The prospective benefits of any change in FASB are not significant.  Discussions about accounting standards need to take a reality check on the way markets actually function.  Financial economics valuation theory is about free cash flow and appropriate discount rates, not about earnings in general or earnings per share.  Accounting standards may have been useful when information was transmitted in paper via a postal system, but now a push of the button on your PC can switch from GAAP to IAS.  Accounting standards are largely irrelevant. Competition among ways of defining concepts (by competing financial analysts) will increasingly guide the way information is reported in the future.  This is where disclosure gains importance. Finance theory suggests that the costs of bad standards are minimal. But to the extent that there is any reliance on accounting standards, noisy standards may distort investors' decisions. Better to tell unsophisticated investors that they have an incomplete picture-that valuation is not the same as accounting-and encourage them to rely on experts' recommendations or even better, buy index funds. Errors do occur when accounting standards are imposed on stock options.   For example, the cash equivalent cost of equity is not one to one due to external finance costs.  The illiquidity of options is also misleading.  Illiquidity discounts can be large, and customization of stock options increases illiquidity.  Nevertheless, the Black-Scholes method of accounting for stock options assumes perfect liquidity.  Lastly, employees exercise their options differently. The "just do it!" approach doesn't make sense, despite the fact that proponents are right that stock options are a hard-to-measure cost. The fact that stock options are a real cost does not mean that this cost should be addressed through GAAP rules. There are lots of similar valuation problems (real options, contingent assets and liabilities of firms), and we deal with those complex valuation problems through financial market analysis, not accounting standards. Accounting probably does not matter very much, but to the extent that it does, misstated costs will distort securities purchases and firms' investment decisions, and harm small, growing firms the most. Focus on disclosure, and think "information age."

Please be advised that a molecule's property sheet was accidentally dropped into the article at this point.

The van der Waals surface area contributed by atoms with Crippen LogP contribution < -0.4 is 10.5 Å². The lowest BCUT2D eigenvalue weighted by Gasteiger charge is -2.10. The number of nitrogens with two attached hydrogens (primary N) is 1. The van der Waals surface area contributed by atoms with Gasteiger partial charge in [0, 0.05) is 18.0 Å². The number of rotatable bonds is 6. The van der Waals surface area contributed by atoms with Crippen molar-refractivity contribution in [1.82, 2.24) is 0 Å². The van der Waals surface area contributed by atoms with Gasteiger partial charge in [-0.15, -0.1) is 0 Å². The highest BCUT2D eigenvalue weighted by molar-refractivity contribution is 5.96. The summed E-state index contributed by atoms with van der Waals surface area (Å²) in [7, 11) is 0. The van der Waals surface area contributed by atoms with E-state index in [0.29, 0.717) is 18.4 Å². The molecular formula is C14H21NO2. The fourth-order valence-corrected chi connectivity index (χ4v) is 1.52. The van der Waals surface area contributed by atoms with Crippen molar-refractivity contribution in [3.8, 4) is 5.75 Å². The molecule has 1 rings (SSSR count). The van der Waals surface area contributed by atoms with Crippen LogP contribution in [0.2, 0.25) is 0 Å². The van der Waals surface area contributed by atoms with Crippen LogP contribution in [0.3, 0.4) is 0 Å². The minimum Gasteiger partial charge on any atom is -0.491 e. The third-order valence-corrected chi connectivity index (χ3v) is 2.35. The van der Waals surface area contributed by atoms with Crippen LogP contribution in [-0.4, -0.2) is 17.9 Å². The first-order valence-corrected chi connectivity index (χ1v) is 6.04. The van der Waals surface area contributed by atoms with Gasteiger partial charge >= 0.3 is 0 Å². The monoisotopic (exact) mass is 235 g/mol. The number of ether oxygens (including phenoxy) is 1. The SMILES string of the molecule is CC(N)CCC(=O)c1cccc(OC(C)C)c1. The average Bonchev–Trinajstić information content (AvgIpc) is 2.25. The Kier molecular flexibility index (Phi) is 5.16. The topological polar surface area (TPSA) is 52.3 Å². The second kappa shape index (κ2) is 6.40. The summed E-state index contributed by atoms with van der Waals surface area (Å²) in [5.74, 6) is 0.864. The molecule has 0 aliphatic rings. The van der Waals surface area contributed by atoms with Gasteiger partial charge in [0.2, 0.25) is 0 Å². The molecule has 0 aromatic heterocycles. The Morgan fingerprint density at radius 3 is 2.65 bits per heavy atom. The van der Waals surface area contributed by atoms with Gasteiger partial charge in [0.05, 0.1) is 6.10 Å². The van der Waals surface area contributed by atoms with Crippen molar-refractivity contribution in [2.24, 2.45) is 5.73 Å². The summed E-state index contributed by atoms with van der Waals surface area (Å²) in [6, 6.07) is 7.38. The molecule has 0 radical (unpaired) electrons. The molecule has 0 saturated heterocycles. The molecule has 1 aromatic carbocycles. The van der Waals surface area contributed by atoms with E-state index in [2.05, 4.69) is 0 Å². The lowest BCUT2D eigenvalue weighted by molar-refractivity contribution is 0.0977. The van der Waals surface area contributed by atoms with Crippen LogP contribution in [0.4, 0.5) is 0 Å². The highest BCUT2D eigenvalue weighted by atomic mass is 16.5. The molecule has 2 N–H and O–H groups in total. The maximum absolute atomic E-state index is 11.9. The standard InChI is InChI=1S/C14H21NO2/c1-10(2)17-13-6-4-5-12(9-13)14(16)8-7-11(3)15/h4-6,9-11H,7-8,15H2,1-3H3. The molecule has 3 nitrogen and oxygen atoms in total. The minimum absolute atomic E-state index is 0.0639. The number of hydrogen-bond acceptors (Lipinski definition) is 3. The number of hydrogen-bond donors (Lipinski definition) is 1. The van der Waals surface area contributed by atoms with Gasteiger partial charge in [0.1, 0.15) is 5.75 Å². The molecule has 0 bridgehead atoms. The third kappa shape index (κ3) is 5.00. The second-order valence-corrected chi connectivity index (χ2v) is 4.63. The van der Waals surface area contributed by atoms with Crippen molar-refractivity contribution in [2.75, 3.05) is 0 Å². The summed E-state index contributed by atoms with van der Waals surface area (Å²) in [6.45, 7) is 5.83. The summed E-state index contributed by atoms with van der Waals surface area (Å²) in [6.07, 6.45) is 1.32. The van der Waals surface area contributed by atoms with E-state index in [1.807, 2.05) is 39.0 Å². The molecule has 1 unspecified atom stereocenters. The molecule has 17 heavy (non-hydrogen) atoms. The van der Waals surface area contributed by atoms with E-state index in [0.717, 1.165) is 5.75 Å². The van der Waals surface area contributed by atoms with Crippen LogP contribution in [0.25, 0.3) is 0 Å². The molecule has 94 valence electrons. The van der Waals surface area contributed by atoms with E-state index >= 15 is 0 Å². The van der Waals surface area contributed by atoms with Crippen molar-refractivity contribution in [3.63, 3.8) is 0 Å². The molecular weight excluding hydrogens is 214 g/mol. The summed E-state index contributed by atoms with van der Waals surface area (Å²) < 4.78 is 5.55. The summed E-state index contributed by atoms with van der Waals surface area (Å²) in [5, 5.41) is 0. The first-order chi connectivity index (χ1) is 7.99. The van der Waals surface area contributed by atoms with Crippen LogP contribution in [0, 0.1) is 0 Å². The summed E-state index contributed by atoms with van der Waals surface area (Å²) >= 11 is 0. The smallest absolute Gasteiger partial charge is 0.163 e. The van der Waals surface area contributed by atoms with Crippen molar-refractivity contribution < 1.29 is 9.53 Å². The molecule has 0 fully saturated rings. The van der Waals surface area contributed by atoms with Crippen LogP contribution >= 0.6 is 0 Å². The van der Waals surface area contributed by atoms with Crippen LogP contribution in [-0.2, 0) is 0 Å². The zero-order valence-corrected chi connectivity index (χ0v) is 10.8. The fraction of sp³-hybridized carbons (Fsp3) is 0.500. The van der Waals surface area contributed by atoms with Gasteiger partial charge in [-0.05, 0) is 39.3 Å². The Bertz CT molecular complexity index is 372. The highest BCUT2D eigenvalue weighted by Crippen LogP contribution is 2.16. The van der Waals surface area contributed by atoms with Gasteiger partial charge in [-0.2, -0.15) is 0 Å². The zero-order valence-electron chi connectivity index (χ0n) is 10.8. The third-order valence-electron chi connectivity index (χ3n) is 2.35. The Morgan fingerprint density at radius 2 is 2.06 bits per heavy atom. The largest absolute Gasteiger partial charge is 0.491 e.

Deen Kemsley
Columbia University